Now: New top line 27″ iMac, 21.5″ iMac, 15″ MBP, 4 iPads, 4 iPhones, 2 ATV, AirPort Extreme ….

      Yikes!

  1. AI is full of a lot of hot air lately.

    Apple’s cash insulates them from having to worship the whims of the market, and gives them first mover privileges on revolutionary tech when/as it comes about. That is all.

    1. http://www.cbpp.org/files/10-16-03tax.pdf [decade-old data shown to de-politicize the issue. the trend hasn’t changed since].

      The idea that American corporations are overtaxed is ludicrous. Practically all the largest multinational corporations on the planet aren’t all headquartered in the USA for no reason. If American costs were too high, they would relocate headquarters, would they not?

      Furthermore, with actual tax rates at historical lows in two generations AND the US budget running in the red because it doles out more services than it charges for, I don’t think you have a valid point.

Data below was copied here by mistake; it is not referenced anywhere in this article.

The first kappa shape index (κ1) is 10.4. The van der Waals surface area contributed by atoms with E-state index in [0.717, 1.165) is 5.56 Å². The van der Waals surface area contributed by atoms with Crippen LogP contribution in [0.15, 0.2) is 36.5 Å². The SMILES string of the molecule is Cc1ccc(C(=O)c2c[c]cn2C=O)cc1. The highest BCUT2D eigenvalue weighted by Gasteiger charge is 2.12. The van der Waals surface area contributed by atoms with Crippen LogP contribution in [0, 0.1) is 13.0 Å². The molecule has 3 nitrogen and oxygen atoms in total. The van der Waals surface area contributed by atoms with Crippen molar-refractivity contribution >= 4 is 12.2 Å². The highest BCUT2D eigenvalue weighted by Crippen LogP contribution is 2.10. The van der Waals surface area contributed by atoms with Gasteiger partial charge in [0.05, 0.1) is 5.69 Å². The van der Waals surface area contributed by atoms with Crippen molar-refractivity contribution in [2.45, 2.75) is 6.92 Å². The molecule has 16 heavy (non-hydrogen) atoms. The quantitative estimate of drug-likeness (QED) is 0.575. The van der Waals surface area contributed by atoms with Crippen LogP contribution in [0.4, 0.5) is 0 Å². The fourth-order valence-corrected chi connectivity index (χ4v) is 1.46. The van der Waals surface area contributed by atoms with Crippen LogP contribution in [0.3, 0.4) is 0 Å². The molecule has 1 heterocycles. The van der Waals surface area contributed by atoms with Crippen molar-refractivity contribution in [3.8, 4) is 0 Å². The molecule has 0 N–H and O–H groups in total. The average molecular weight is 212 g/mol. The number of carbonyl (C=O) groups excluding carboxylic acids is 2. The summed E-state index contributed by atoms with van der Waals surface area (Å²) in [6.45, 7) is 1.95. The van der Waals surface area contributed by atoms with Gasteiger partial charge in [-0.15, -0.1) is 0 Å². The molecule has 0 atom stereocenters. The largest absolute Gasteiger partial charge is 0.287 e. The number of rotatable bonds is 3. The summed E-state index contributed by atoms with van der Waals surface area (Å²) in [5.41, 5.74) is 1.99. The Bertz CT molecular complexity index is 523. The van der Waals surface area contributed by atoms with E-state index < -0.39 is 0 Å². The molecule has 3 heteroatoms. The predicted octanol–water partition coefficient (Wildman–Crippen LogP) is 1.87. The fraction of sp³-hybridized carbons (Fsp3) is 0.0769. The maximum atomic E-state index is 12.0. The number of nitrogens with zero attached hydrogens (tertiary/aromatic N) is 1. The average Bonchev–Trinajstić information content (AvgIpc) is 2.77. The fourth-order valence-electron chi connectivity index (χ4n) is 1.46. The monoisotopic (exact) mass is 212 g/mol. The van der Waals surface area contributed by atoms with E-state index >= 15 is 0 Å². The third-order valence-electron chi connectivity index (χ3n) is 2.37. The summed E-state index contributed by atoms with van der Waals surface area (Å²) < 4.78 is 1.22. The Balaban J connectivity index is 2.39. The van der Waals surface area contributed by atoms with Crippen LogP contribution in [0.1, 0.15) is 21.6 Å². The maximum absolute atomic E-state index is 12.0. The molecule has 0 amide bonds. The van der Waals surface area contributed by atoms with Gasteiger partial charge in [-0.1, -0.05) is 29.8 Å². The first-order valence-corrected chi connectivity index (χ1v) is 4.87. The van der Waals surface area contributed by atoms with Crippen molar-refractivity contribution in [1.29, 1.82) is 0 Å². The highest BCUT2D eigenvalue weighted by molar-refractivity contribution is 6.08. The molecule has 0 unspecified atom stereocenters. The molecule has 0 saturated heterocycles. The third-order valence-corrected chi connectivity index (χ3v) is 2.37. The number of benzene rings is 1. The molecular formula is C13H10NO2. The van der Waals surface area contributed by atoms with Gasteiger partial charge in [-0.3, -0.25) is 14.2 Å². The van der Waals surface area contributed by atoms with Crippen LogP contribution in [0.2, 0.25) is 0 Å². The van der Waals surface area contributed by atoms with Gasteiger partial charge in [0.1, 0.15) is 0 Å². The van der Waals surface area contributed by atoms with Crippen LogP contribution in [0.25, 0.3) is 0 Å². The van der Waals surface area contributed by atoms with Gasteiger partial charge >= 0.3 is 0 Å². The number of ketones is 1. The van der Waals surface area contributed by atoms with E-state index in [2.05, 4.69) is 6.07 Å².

Since both political parties are lapdogs for the corporations that fund their incessant campaigning, US tax law actually offers corporations exactly what they want: superficial complexity so they can whine about it, but ample loopholes to satisfy their every want, plus almost complete elimination of tariffs no matter what communist nation happens to be importing whatever toxic near-slave-labor-assembled products into the USA. …all while passing the bill to the individual taxpayer. But of course the individual taxpayer isn’t covering the balance of the federal budget either — debt has accrued recklessly under both corrupt parties without serious attention to controlling it since Eisenhower stepped out of office.